This “zero tolerance” immigration policy not only increases the number of UACs entering the country, but it exacerbates the struggle of HHS to account for all of the children pouring into the country. These children remain isolated and vulnerable as they are separated from their loved ones. Subsequently, minors enter the country alone, unaccounted for, and susceptible to the influences of human traffickers.
In the past couple of months, however, some improvements have been made regarding the safety of migrant children crossing the U.S. border. HHS and the Department of Homeland Security recently agreed to work together so they can reshape their policies and better screen potential sponsors. Additionally, at the April congressional hearing, HHS official Wagner remarked that the department was re-examining its laws to protect minors against smugglers and human traffickers that target them.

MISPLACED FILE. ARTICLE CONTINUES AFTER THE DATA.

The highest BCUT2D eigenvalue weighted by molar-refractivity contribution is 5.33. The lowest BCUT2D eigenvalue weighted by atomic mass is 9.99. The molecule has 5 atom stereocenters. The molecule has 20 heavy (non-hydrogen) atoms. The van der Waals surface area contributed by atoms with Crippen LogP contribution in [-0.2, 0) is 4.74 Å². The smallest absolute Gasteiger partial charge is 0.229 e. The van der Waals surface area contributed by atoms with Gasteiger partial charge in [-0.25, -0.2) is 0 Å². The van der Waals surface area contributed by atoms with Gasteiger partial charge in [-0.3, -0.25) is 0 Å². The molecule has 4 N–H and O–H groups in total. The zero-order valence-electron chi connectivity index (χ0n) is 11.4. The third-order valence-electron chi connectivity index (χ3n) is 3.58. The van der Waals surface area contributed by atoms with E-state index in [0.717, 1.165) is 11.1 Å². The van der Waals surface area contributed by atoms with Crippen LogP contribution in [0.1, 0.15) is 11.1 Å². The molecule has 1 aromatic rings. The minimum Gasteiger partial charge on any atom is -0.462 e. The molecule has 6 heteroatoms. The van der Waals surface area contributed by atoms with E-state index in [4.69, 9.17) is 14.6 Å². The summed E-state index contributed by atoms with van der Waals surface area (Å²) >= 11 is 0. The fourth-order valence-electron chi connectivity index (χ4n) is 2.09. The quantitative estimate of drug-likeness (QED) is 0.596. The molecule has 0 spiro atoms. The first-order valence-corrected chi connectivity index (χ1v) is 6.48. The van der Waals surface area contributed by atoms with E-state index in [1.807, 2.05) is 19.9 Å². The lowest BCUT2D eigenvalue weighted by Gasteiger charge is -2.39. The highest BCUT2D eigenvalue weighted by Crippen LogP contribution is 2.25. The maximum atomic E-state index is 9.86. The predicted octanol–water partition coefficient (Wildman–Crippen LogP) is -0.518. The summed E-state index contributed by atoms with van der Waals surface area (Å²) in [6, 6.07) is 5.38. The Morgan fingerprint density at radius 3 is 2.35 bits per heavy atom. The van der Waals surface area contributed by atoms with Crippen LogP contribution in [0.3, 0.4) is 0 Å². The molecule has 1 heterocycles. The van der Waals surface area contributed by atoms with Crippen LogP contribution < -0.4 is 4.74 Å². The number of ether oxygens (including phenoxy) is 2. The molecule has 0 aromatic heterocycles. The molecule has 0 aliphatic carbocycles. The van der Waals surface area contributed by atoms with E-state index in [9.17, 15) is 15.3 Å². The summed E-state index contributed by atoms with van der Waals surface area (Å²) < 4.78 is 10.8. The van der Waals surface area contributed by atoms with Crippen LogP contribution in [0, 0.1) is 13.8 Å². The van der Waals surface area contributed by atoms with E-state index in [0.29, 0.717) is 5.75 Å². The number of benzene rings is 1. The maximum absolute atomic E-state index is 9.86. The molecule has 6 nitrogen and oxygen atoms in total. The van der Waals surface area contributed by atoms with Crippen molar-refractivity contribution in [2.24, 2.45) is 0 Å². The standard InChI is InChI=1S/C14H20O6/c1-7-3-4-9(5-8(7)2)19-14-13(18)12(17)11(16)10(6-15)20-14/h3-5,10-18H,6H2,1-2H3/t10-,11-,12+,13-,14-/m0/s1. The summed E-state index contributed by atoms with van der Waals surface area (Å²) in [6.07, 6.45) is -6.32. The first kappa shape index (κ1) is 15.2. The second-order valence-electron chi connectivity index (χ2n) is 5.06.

HHS official Wagner remarked that the department was re-examining its laws to protect minors against smugglers and human traffickers that target them.
The public at large has also increased its advocacy towards the issue. Many have begun to speak out against what they believe to be a gross miscarriage of justice - losing children to a system that is supposed to protect them. In fact, a class-action lawsuit was filed this past March to fight against the heavily debated practice of separating children from their parents at the U.S. border. Together, these individual measures indicate a crucial shift in public attention towards this issue. This shift will help ensure that, over time, the U.S. will no longer have to pay the heavy toll of bearing “lost” children on its conscience.
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About the Author
Sarah Beech is a sophomore at the University of Texas at Austin who is studying psychology and government. She is most passionate about fighting against the various human rights abuses that occur around us. In her free time she likes to watch Netflix, hang out with her friends, and try new restaurants. Her favorite quote is, "Never let the fear of striking out keep you from playing the game" (from A Cinderella Story).